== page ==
If one believes in the death of the book—I don’t—then its demise would seem to be hastened by the publishing industry’s current economic troubles, which, it should be noted, are relatively mild compared to some other industries I could name. Replacements for the book and its creator, the author, can be found everywhere. A Silicon Valley startup called Vook wants to blend fiction, video and Twitter streams into a multimedia platform for digital reading devices. The multimedia book will be too complex for a single author. Rather, books, or whatever, will be produced by teams of writers working like software coders—writers distributed across the globe working simultaneously to produce texts for online consumption.
That’s one model, anyway. Popmatter’s Rob Horning laments,
if books become a digitized commodity, the money won’t be there to produce high-quality ones (and authors all become de facto volunteers). So then we’ll have pseudo-books instead—a cordoned-off collection of curated blog posts masquerading as timely books, distributed online to hand-held reading devices along the lines of Kindle or a netbook.
Whether or not Horning is right is one question. But it’s worth looking at the last great revolution in authorship and the text to determine how concerned we need to be about digital texts.
The entire publishing and periodical industry assumed its current form during the explosion in mass printing technology during the 1830s. The number of books sold in France increased tenfold during the decade. By mid-century French newspapers had over 200,000 subscribers. “The multiplication of readers is the multiplication of loaves,” declared Victor Hugo (above), and “factories of literature” such as Balzac, Dumas, Eugene Sue, and Hugo worked feverishly to meet the increased demand for words. In 1848 Dumas claimed his novels provided work for 8,160 people. Balzac worked 16 hours a day at his fiction, gulping 50 cups of coffee to keep himself going. Balzac himself noted, “We have products; we no longer have works.” Anticipating the Web 2.0 technologies that allow authors to sell their works directly to readers, Balzac hatched a scheme to sell his fiction directly to readers, bypassing publishers altogether. The plan didn’t get very far.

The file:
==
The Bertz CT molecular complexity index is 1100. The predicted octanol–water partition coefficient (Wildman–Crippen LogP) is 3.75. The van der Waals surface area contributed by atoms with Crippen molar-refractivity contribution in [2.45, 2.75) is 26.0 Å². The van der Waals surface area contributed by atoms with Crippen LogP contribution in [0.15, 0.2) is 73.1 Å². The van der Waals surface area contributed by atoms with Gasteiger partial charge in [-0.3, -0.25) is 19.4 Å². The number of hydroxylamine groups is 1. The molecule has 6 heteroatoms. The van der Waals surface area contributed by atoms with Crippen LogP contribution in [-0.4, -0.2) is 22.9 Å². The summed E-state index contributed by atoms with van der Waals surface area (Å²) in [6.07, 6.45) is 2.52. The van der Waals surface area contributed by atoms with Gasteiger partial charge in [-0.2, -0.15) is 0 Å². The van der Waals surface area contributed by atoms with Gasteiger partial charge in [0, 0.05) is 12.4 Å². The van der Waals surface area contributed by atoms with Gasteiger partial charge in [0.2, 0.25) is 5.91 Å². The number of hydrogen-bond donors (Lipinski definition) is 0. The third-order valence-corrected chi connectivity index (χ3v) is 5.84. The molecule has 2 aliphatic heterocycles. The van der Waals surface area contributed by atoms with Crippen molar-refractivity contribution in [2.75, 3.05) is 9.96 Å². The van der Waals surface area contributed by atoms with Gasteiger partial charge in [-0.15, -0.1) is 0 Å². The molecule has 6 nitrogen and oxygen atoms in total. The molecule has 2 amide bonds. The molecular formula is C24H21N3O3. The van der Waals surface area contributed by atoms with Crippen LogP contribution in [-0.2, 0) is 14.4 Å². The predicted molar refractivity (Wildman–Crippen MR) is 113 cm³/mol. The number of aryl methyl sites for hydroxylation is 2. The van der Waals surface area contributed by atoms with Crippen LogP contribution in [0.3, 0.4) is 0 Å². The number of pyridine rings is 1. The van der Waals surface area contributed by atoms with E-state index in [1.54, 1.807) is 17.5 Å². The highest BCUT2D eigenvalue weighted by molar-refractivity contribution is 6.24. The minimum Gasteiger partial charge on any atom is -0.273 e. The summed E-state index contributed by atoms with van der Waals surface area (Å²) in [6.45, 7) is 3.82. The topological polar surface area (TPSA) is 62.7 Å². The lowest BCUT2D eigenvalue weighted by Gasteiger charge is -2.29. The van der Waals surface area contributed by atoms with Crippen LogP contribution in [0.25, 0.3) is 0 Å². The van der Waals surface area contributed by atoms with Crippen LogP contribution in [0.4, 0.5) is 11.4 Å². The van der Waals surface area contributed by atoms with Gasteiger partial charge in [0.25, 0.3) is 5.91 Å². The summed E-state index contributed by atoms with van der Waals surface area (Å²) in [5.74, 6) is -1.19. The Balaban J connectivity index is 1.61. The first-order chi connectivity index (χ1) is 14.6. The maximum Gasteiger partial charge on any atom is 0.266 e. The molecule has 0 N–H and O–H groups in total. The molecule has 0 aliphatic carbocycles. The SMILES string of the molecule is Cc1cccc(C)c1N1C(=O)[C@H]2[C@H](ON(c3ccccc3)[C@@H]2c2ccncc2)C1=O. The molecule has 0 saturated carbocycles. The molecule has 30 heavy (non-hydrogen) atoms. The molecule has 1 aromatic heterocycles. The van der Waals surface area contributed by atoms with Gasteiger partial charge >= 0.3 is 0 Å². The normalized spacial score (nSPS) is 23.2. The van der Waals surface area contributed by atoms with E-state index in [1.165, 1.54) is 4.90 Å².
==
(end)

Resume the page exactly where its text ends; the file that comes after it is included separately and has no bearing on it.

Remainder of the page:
The greatest threat to the traditional publishing industry occurred when new periodicals emerged with a whole new business model: instead of relying on a small, cultured and well-heeled readership that could afford to pay high subscription fees, the new periodicals relied primarily on advertising fees for revenue. Because most periodicals of the time were aligned with one political faction or another, the ad-based periodicals turned to fiction for a more subtle form of polemics. Thus was born the serial novel and the feuilleton.
Serialized fiction in periodicals gave us the massive nineteenth-century novel (sometimes critical parts were left out of the serial version of a novel to encourage people to buy the book) and the short story. Travel writing also emerged as a major genre during this period, as did the regional novel in reaction to the largely urban fiction of the feuilletons.
Interestingly in light of our current concerns about the decline of criticism in our newspapers, the feuilletons were accused of destroying literary criticism. Circulation demands and editorial policies meant that critics had to conform to a particular political viewpoint or, at the very least, not anger the paper’s subscribers.
The result of the birth of the mass publishing industry in the 1830s was the golden age of the novel, as well as the author as popular culture hero. When Victor Hugo died in 1885, two million French citizens visited the Arc de Triomphe, where his body lied in state. The novel lost its pre-eminent position in popular culture with the emergence of competing technologies, including, as especially, the cinema. But the genre has also remained stuck in the same basic techno-industrial model as in Hugo’s day. Really, we would be lucky to have a new technology enable new factories of literature.